The CES 2010 Conclusion - SoCs, Motherboards, Cases & Moreby Anand Lal Shimpi on January 9, 2010 5:44 PM EST
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Although CES will go on for on for another day, the show is done for me. I've spent much of the past few days meeting with everyone from motherboard manufacturers to ARM to GlobalFoundries.Some of what I've learned you've already read about, but much of it will appear in the weeks and months to come. I don't believe there's ever been a time quite as exciting as this.
I'll start with Intel - the makers of two out of the three most exciting things I saw at CES (Dell made the third if you're curious, but I can't explain why just yet). Intel's focus was obviously Arrandale and Clarkdale, its first CPU with on-package graphics:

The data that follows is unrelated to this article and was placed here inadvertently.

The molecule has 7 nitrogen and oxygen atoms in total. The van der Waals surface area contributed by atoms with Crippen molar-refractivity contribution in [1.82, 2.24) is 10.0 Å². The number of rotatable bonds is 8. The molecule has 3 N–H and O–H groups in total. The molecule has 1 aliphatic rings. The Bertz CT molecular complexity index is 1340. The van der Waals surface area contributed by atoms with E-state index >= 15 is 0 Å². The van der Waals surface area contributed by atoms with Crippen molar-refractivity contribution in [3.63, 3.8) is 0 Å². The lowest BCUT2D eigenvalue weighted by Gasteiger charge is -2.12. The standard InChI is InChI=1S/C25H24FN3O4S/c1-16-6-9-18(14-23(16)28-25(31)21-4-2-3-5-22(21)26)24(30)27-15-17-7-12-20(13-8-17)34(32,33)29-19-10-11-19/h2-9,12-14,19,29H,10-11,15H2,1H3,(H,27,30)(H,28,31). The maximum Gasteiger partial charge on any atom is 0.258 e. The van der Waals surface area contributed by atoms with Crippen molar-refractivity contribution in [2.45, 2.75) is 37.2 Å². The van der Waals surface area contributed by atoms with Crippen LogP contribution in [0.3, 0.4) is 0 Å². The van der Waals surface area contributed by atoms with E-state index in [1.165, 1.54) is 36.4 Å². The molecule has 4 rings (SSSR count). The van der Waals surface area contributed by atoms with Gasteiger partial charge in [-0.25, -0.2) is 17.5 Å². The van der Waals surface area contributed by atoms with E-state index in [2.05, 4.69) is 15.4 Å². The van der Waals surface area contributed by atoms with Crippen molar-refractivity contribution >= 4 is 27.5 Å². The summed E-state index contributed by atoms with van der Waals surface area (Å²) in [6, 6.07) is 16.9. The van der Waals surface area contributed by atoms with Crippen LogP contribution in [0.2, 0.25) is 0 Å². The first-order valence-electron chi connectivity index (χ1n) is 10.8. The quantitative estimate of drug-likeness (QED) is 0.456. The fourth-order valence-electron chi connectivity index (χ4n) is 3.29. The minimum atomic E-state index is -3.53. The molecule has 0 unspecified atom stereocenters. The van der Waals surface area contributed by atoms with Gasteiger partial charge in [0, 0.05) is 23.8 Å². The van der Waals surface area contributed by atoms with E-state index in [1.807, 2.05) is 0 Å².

Arrandale - the larger die is the 45nm graphics core
Intel had a few demos of what you can do with the on-package 'dale graphics. The first example was Lenovo's new Clarkdale workstation that is actually AutoCAD certified using Intel's integrated graphics.
I gathered that this was a big event for Intel since no previous Intel integrated graphics could garner such a thing. I'm not sure if an AutoCAD user would want to use Intel integrated graphics, but perhaps it's finally sufficient? Either way Intel wouldn't have been able to come close to achieving this in the past. Like I mentioned in the Clarkdale review - Intel's HD Graphics is finally on par with competing AMD and NVIDIA solutions.
Cyberlink dropped by Intel and demonstrated PowerDVD 9 working with the new Blu-ray 3D spec, also on Clarkdale integrated graphics:
The demo worked in 3D but gave me a bit of a headache so I cut it short.